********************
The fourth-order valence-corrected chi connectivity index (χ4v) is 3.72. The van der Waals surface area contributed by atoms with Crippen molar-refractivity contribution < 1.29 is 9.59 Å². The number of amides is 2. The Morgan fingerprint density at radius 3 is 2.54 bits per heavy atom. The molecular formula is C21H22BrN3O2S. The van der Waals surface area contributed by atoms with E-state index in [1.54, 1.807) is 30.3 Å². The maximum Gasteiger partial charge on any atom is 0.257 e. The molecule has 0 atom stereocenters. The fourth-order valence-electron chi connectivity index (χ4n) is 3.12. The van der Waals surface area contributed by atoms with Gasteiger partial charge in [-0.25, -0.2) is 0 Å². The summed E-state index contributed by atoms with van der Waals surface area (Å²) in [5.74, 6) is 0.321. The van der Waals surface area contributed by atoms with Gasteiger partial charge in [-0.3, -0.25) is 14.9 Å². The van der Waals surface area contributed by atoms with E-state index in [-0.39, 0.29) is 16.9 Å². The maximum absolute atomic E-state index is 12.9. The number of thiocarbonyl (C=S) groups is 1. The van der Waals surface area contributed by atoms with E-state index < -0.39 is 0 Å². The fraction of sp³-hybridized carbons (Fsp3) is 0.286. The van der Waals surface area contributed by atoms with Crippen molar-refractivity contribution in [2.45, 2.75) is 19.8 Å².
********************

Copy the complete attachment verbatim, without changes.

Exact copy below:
The fourth-order valence-corrected chi connectivity index (χ4v) is 3.72. The van der Waals surface area contributed by atoms with Crippen molar-refractivity contribution < 1.29 is 9.59 Å². The number of amides is 2. The Morgan fingerprint density at radius 3 is 2.54 bits per heavy atom. The molecular formula is C21H22BrN3O2S. The van der Waals surface area contributed by atoms with E-state index in [1.54, 1.807) is 30.3 Å². The maximum Gasteiger partial charge on any atom is 0.257 e. The molecule has 0 atom stereocenters. The fourth-order valence-electron chi connectivity index (χ4n) is 3.12. The van der Waals surface area contributed by atoms with Gasteiger partial charge in [-0.25, -0.2) is 0 Å². The summed E-state index contributed by atoms with van der Waals surface area (Å²) in [5.74, 6) is 0.321. The van der Waals surface area contributed by atoms with Gasteiger partial charge in [-0.3, -0.25) is 14.9 Å². The van der Waals surface area contributed by atoms with E-state index in [-0.39, 0.29) is 16.9 Å². The maximum absolute atomic E-state index is 12.9. The number of thiocarbonyl (C=S) groups is 1. The van der Waals surface area contributed by atoms with E-state index < -0.39 is 0 Å². The fraction of sp³-hybridized carbons (Fsp3) is 0.286. The van der Waals surface area contributed by atoms with Crippen molar-refractivity contribution in [2.45, 2.75) is 19.8 Å².